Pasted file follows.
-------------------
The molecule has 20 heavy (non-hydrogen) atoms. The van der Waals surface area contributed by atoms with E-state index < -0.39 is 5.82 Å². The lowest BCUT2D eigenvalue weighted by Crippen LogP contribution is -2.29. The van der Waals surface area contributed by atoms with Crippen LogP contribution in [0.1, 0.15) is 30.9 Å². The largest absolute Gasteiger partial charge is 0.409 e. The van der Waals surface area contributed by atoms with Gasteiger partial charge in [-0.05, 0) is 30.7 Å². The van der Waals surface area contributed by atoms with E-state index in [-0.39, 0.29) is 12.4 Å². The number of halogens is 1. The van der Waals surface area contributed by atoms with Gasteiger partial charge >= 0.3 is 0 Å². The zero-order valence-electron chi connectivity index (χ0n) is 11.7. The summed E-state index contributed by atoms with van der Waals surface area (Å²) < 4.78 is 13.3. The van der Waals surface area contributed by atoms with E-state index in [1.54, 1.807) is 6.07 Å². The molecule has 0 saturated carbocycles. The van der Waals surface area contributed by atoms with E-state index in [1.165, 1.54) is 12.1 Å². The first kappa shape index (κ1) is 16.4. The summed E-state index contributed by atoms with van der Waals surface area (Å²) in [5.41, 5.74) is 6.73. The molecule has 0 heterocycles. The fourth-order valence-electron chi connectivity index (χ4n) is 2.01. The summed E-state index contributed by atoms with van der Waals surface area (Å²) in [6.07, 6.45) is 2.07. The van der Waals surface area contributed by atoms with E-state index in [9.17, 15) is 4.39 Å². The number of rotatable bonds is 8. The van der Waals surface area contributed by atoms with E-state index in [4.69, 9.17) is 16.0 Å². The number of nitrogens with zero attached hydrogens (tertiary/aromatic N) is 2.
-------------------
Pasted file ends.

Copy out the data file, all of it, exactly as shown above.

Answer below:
The molecule has 20 heavy (non-hydrogen) atoms. The van der Waals surface area contributed by atoms with E-state index < -0.39 is 5.82 Å². The lowest BCUT2D eigenvalue weighted by Crippen LogP contribution is -2.29. The van der Waals surface area contributed by atoms with Crippen LogP contribution in [0.1, 0.15) is 30.9 Å². The largest absolute Gasteiger partial charge is 0.409 e. The van der Waals surface area contributed by atoms with Gasteiger partial charge in [-0.05, 0) is 30.7 Å². The van der Waals surface area contributed by atoms with E-state index in [-0.39, 0.29) is 12.4 Å². The number of halogens is 1. The van der Waals surface area contributed by atoms with Gasteiger partial charge >= 0.3 is 0 Å². The zero-order valence-electron chi connectivity index (χ0n) is 11.7. The summed E-state index contributed by atoms with van der Waals surface area (Å²) < 4.78 is 13.3. The van der Waals surface area contributed by atoms with E-state index in [1.54, 1.807) is 6.07 Å². The molecule has 0 saturated carbocycles. The van der Waals surface area contributed by atoms with E-state index in [1.165, 1.54) is 12.1 Å². The first kappa shape index (κ1) is 16.4. The summed E-state index contributed by atoms with van der Waals surface area (Å²) in [5.41, 5.74) is 6.73. The molecule has 0 heterocycles. The fourth-order valence-electron chi connectivity index (χ4n) is 2.01. The summed E-state index contributed by atoms with van der Waals surface area (Å²) in [6.07, 6.45) is 2.07. The van der Waals surface area contributed by atoms with E-state index in [9.17, 15) is 4.39 Å². The number of rotatable bonds is 8. The van der Waals surface area contributed by atoms with E-state index in [4.69, 9.17) is 16.0 Å². The number of nitrogens with zero attached hydrogens (tertiary/aromatic N) is 2.